This trip so far has provided an extreme shift in perspective, both good and bad. And although it’s difficult to come to these realizations and wrestle with them in the depths of our consciousness, the path ahead is welcomed with open arms. This is why we travel.
We make the best of the rain by taking a literal tropical shower, soaping up in the street drawing gazes and laughs from the locals. After a couple more hours of relaxation, we take to the streets again to try the local beer, brewed daily and advertised as ‘fresh beer’. Although very inexpensive (5,000 Dong per glass) it tastes like a malty hangover. We quickly switch back to the preferred Tigers and enjoy our meal and company, once again with Mark and George. The locals who made our dinner let us know of their cooking class starting at 10am the following day which we eagerly sign up for.
We finish up yet another delicious and affordable dinner then retreat to The Dive, a local bar with an interesting inside balcony with knee-height tables and cushions for chairs. Mark teaches us some card games as we dip into some Larue beers, a local brew, and some shisha to pass the time. Another relaxing evening filled with smiles and laughter is in the bag.
December 2nd, 2016 – 7:28am Hoi An time – Cozy House Homestay Guest House, Hoi An
Waking up feeling slightly sickened by the street showers from the night before, we slowly get up and make our way to the 10am cooking class we’ve signed up for. On average, classes in Hoi An run from $35-$50 USD; however we’ve had the good fortune of finding a $15 USD class taught by some true locals who’s storefront consists of a couple burners and some picnic tables at the beginning of a long row of these in a covered food court area.
Upon our arrival, the travelers dining at the table behind us in this same food court from the night before show up for the same class. We re-introduce ourselves to Tobias from Germany, Alex from Switzerland and Janneke from Holland. We tell our instructor the types of dishes we’d all like to learn to make: papaya salad, spring rolls, rice pancakes, chicken curry, and (of course) pho.
To our surprise, the class starts with a push-boat trip to the town’s only market. There is no supermarket or grocery store in Hoi An, so everyone gets their food from this same market. We’re exposed to both familiar very unfamiliar sights, like butchers smoking cigarettes, fresh tuna, foreign-looking vegetables like cucumbers covered in lumps, plucked chickens in the fetal position, and so much more.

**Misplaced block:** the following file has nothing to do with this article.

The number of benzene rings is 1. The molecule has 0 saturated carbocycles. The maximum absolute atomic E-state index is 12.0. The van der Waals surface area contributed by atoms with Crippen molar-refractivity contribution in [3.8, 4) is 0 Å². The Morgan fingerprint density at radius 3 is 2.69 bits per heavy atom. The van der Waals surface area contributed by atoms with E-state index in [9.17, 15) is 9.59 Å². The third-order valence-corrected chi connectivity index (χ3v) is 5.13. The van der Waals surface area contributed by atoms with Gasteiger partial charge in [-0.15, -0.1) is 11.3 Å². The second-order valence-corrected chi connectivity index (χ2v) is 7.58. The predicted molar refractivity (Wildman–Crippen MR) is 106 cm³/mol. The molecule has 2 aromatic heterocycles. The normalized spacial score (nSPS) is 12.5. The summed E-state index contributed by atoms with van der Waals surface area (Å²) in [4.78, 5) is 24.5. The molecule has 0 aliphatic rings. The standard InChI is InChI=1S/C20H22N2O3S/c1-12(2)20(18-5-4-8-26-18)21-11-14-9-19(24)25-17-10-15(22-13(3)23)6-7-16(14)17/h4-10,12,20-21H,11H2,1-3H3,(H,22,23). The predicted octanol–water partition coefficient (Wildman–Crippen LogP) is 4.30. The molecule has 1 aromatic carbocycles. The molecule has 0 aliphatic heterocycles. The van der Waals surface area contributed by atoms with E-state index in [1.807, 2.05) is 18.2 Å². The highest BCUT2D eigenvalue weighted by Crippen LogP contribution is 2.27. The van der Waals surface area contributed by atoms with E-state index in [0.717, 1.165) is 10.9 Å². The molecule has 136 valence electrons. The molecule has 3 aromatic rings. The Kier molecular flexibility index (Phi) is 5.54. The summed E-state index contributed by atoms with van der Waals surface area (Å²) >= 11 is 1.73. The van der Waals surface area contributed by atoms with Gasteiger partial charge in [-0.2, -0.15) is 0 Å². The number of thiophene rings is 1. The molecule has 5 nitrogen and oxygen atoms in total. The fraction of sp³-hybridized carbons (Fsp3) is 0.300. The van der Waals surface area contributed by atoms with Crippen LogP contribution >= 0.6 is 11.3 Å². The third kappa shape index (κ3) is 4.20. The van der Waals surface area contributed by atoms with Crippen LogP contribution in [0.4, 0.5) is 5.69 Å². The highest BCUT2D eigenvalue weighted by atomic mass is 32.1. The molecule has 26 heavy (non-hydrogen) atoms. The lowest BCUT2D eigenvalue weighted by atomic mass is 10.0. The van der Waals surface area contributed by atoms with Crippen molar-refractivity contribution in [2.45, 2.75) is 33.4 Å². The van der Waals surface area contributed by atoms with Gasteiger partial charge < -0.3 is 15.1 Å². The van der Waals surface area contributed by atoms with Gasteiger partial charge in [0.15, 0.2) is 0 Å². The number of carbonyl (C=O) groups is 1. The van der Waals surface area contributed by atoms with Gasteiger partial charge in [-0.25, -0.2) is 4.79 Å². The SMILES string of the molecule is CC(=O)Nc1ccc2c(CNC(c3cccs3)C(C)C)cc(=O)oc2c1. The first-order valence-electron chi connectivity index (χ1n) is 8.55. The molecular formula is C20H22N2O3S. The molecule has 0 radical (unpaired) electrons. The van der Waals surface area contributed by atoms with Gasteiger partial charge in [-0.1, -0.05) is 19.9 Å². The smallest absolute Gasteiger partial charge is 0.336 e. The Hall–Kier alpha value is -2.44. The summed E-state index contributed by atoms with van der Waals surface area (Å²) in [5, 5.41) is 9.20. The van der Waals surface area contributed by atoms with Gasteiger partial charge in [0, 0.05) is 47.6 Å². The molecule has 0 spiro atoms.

Once all of our ingredients are in hand (thankfully none of us had to barter with the merchants or we probably would have been there all day) we head back across the river on the push-boat and head to our cooking station. We spend the next few hours sharing stories and knowledge about our cultures with eachother, mixed in with lots of laughter, and walking away with three new friends.
The dishes are all amazing and our teacher couldn’t be more friendly or knowledgeable. She even hands us special papaya peeling tools (a food prep multi-tool of sorts) and a surprise banana pancake for dessert (a local staple) despite us being so full we can hardly eat another bite…but we do anyways. We take some photos and exchange contact information with our new friends before parting ways and linking up again in an hour to introduce them to Mark and George before heading to our much anticipated suit fittings.
The suits are no less than impressive, though not quite perfect just yet. We provide feedback to the friendly tailors explaining the alterations and improvements we’d like made for our final fitting the following afternoon.
We head back to our room to rest up and fight off the on-setting cold caught the night before. After a rock solid nap, we lounge about and watch some terrible action movies before heading out for dinner. Teaghan heads out to meet back up with our friends while I stay behind to get an early night’s sleep to combat my illness.
It’s now the morning of day 6 and although feeling much better, the rain outside is still unrelenting. We’re planning on renting scooters with our friends and heading out with Li to show us around the My Son ruins soon. Let’s hope the skies are forgiving enough for us to enjoy the view from atop the mountains, which is said to span for miles on all sides. Time for Vietnamese green tea and banana pancakes before seeing what this day has in store for us.
Words by Baylan McGraw